cold as hell!!!!!! two pairs of socks, sweat pants over the jeans, waders, two sweat shirts, jacket, rain jacket, gloves and hats.




we're in boat #1 and james is our guide this time. he pushes us out into waist deep water, hops in, fires up the engines and we're on the move. i still can't believe how tough these guys are.


salmon fishing is a bust again. i get one fish on, maybe 35-40#'s, it's lip hooked and spits the hook right at the boat. so much for cut plug herring.


at the top of the tide, maybe 9 am, we bail for halibut. the fish are a little bigger this time. i was goofing off with salmon gear and stuck this 41 #'er.


ed caught a nice one as well.


we finally got a smile out of the old man. he was pretty cold.


lots of bent rods today, but damned cold!




winds hit 15 knots and it was getting way too cold so we got off the water.



here's what the first two boats brought in. no salmon, only halibut. my 41 pounder is on the right.



wednesday, may 23rd - breakfast at 4am.


we got the news that it was too rough to fish. just as well. we had still not thawed out from the day before. it was a rough two days of fishing and we welcomed the break.


we drove 25 miles south to homer. it rained steady for most of the day.



our first stop was the kachemak gear shop. it's a great tackle shop that carries lots of sport and commercial gear, hunting/camping gear, marine supplies and outdoor clothing. i grabbed some 40# maxima, 3 packs of 8/0 gamakatsu's, some coffee stirrers, and some t-shirts for the kids.



then we headed off to land's end for lunch.



took a couple of random shots of the harbor just to give you a feel of what the place is like. yeah, cold!!!!!




one thing i was able to figure out is that alaska is the place that all cars go to die. sort of like an elephant grave yard. it's a very tough environment.


we got back around 2pm and spend the rest of the afternoon playing poker. dinner was baked halibut, rice, mixed veggies and more crown.



in a semi-liquiored haze, i tied up some single hook mooching leaders and double hook rigs using the 8/0 gamakatsu's and the 40# maxima. then i went rummaging through the garbage for some old plastic milk jugs. we had two days of fishing left with no salmon to show for our efforts. that was going to change.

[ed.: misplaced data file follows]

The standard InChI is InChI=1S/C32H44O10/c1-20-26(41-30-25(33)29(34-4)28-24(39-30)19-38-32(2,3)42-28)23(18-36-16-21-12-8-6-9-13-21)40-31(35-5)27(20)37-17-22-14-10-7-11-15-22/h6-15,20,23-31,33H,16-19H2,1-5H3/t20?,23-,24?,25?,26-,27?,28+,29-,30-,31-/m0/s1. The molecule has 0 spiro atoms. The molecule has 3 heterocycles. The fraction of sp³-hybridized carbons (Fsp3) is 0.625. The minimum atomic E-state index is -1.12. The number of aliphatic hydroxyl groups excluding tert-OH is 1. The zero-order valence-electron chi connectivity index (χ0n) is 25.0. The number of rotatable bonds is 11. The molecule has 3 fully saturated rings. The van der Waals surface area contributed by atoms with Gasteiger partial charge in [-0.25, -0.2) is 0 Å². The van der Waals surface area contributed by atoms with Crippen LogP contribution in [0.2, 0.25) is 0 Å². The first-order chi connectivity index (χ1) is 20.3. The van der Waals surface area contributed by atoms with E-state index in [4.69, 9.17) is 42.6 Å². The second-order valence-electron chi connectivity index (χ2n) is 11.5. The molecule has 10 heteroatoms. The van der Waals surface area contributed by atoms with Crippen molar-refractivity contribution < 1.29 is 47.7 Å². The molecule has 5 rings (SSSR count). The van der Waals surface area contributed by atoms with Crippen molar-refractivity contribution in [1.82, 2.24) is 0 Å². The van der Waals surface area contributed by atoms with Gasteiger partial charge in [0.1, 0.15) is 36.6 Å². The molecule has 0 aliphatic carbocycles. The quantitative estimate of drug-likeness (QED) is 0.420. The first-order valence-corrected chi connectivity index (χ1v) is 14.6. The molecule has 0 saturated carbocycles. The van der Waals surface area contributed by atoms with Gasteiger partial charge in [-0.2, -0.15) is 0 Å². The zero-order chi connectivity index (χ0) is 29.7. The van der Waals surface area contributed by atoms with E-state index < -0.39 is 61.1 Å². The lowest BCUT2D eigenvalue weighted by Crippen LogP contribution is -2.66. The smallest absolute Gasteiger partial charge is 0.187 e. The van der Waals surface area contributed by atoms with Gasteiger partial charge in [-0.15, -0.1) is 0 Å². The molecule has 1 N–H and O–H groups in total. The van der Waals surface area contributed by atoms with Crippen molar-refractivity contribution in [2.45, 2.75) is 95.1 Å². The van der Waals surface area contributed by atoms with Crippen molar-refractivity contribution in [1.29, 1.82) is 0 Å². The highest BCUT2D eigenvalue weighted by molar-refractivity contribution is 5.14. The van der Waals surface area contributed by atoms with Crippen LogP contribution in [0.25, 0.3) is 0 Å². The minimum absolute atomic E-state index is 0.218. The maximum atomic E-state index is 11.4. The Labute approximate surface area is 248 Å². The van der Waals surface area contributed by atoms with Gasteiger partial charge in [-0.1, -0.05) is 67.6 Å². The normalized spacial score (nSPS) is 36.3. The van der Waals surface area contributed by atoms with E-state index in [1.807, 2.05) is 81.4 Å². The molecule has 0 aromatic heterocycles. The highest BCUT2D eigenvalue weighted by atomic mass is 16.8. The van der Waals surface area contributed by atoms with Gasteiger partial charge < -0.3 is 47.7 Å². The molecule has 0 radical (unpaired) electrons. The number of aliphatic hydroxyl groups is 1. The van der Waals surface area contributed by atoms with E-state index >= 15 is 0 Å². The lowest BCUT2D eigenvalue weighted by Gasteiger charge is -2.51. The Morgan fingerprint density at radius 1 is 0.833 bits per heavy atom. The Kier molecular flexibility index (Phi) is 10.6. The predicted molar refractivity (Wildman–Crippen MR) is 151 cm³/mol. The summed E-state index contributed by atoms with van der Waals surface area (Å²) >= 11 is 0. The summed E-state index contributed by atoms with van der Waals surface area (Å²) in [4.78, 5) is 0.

thursday, may 24th - wake up call at 3:30 am, breakfast at 4 am, boat #2 and phil is our guide. i warned him ahead of time that we would be "goofing off" a little. he had no problem with that and was willing to let us crazy californians do what ever we wanted.


the local cut plug herring was just not working for us and we needed to get our mojo back. introducing the "tbr," or the "tani bullet rotator!" the cut plug herring had a big roll to it. i wanted a tighter spin so i made this out of milk jug plastic, a coffee stirring straw, a toothpick, a rubber band and a double hook leader. when the guys saw this last night, it was all they could do to keep from busting a gut laughing.


well, our bait had a nice tight roll to it. ed definitely liked it!


and so did our first king salmon of the trip!!!!!!!!!!!!!!!!!!


the rest of the morning was a bust, though. so at around 11 am, high tide, we headed back out for halibut.


the fish were running 20-30 pounds.


then richie hooked into a nice fish.





by 2 pm it was like a rodeo ride with 15 knot winds. this poor fella was running straight north to ninilchik, 25 miles north.


all we had was a 2 mile run downhill to the beach.


i was up on the bow and richie was facing the motors. phil ran us straight into the beach at quarter speed. 10 yards from the beach, he cut the engines and yelled "pull." richie lifted up both engines and we skidded into the beach.


billy dragged the boat farther up the beach, backed the tralier INTO the boat, then used the winch to pull the boat all the way up onto the trailer.






then into the suburban and back up the hill.


nice fish, richie!



by now we have the fish processing down pat. billy filets out the loins ....


ed and jim slice off the skin .....


richie cuts it up in pieces and then it's bagged .....


scott, sammy and i work the vacuum sealer ....



and it goes straight into the freezer.



the entire process involves large quantities of alcohol, mostly cognac for the lox and crown for us.


friday, may 25th - hard to believe, but it's actually colder this morning. we're on boat #3 with jason.